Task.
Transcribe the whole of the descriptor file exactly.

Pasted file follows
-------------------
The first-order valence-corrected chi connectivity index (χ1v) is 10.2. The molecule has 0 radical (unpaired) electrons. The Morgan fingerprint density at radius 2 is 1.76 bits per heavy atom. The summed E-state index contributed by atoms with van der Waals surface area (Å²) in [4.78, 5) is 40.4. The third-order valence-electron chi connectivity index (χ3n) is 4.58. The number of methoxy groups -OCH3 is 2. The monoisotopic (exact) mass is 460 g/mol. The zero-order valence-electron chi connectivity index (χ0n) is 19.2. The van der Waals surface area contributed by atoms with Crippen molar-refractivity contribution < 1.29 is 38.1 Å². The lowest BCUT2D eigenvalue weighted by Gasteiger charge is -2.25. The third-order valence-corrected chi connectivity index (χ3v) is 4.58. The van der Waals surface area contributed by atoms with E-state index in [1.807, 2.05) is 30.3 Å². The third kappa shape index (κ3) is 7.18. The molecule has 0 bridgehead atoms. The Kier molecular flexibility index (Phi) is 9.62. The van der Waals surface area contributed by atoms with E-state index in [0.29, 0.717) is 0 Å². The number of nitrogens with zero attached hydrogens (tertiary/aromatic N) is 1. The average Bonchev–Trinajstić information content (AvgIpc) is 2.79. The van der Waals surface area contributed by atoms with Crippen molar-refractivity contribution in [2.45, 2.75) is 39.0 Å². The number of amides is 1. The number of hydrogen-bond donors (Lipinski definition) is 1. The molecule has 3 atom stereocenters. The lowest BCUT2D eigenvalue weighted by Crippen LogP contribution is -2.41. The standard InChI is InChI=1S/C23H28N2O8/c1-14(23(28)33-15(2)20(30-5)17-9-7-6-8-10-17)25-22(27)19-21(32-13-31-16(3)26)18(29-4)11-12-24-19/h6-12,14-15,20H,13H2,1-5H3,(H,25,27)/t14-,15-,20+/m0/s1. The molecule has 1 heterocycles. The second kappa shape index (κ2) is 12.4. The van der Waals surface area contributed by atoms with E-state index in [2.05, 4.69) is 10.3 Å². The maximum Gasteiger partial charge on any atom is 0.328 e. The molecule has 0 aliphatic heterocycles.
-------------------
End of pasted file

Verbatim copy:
The first-order valence-corrected chi connectivity index (χ1v) is 10.2. The molecule has 0 radical (unpaired) electrons. The Morgan fingerprint density at radius 2 is 1.76 bits per heavy atom. The summed E-state index contributed by atoms with van der Waals surface area (Å²) in [4.78, 5) is 40.4. The third-order valence-electron chi connectivity index (χ3n) is 4.58. The number of methoxy groups -OCH3 is 2. The monoisotopic (exact) mass is 460 g/mol. The zero-order valence-electron chi connectivity index (χ0n) is 19.2. The van der Waals surface area contributed by atoms with Crippen molar-refractivity contribution < 1.29 is 38.1 Å². The lowest BCUT2D eigenvalue weighted by Gasteiger charge is -2.25. The third-order valence-corrected chi connectivity index (χ3v) is 4.58. The van der Waals surface area contributed by atoms with E-state index in [1.807, 2.05) is 30.3 Å². The third kappa shape index (κ3) is 7.18. The molecule has 0 bridgehead atoms. The Kier molecular flexibility index (Phi) is 9.62. The van der Waals surface area contributed by atoms with E-state index in [0.29, 0.717) is 0 Å². The number of nitrogens with zero attached hydrogens (tertiary/aromatic N) is 1. The average Bonchev–Trinajstić information content (AvgIpc) is 2.79. The van der Waals surface area contributed by atoms with Crippen molar-refractivity contribution in [2.45, 2.75) is 39.0 Å². The number of amides is 1. The number of hydrogen-bond donors (Lipinski definition) is 1. The molecule has 3 atom stereocenters. The lowest BCUT2D eigenvalue weighted by Crippen LogP contribution is -2.41. The standard InChI is InChI=1S/C23H28N2O8/c1-14(23(28)33-15(2)20(30-5)17-9-7-6-8-10-17)25-22(27)19-21(32-13-31-16(3)26)18(29-4)11-12-24-19/h6-12,14-15,20H,13H2,1-5H3,(H,25,27)/t14-,15-,20+/m0/s1. The molecule has 1 heterocycles. The second kappa shape index (κ2) is 12.4. The van der Waals surface area contributed by atoms with E-state index in [2.05, 4.69) is 10.3 Å². The maximum Gasteiger partial charge on any atom is 0.328 e. The molecule has 0 aliphatic heterocycles.